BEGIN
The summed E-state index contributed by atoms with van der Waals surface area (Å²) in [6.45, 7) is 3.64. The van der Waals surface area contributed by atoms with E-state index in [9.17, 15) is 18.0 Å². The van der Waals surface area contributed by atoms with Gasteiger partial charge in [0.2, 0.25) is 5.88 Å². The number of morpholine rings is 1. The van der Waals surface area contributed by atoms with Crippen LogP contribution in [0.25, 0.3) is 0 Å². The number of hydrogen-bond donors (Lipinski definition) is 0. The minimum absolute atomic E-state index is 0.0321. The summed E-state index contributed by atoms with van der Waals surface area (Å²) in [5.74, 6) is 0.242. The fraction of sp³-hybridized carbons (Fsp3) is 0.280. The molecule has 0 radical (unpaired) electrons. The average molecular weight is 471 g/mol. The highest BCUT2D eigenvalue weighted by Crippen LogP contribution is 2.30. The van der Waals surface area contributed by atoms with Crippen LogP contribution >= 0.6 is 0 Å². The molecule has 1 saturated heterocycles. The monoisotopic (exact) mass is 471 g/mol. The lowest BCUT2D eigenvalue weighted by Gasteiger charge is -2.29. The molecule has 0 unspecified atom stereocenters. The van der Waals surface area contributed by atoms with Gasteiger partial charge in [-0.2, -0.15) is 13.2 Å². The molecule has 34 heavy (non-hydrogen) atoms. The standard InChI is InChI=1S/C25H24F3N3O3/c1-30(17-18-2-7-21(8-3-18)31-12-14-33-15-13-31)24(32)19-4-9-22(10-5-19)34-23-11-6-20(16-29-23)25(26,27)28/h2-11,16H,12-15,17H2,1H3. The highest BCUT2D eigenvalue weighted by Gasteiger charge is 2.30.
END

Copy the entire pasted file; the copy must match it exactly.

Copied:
The summed E-state index contributed by atoms with van der Waals surface area (Å²) in [6.45, 7) is 3.64. The van der Waals surface area contributed by atoms with E-state index in [9.17, 15) is 18.0 Å². The van der Waals surface area contributed by atoms with Gasteiger partial charge in [0.2, 0.25) is 5.88 Å². The number of morpholine rings is 1. The van der Waals surface area contributed by atoms with Crippen LogP contribution in [0.25, 0.3) is 0 Å². The number of hydrogen-bond donors (Lipinski definition) is 0. The minimum absolute atomic E-state index is 0.0321. The summed E-state index contributed by atoms with van der Waals surface area (Å²) in [5.74, 6) is 0.242. The fraction of sp³-hybridized carbons (Fsp3) is 0.280. The molecule has 0 radical (unpaired) electrons. The average molecular weight is 471 g/mol. The highest BCUT2D eigenvalue weighted by Crippen LogP contribution is 2.30. The van der Waals surface area contributed by atoms with Crippen LogP contribution >= 0.6 is 0 Å². The molecule has 1 saturated heterocycles. The monoisotopic (exact) mass is 471 g/mol. The lowest BCUT2D eigenvalue weighted by Gasteiger charge is -2.29. The molecule has 0 unspecified atom stereocenters. The van der Waals surface area contributed by atoms with Gasteiger partial charge in [-0.2, -0.15) is 13.2 Å². The molecule has 34 heavy (non-hydrogen) atoms. The standard InChI is InChI=1S/C25H24F3N3O3/c1-30(17-18-2-7-21(8-3-18)31-12-14-33-15-13-31)24(32)19-4-9-22(10-5-19)34-23-11-6-20(16-29-23)25(26,27)28/h2-11,16H,12-15,17H2,1H3. The highest BCUT2D eigenvalue weighted by Gasteiger charge is 2.30.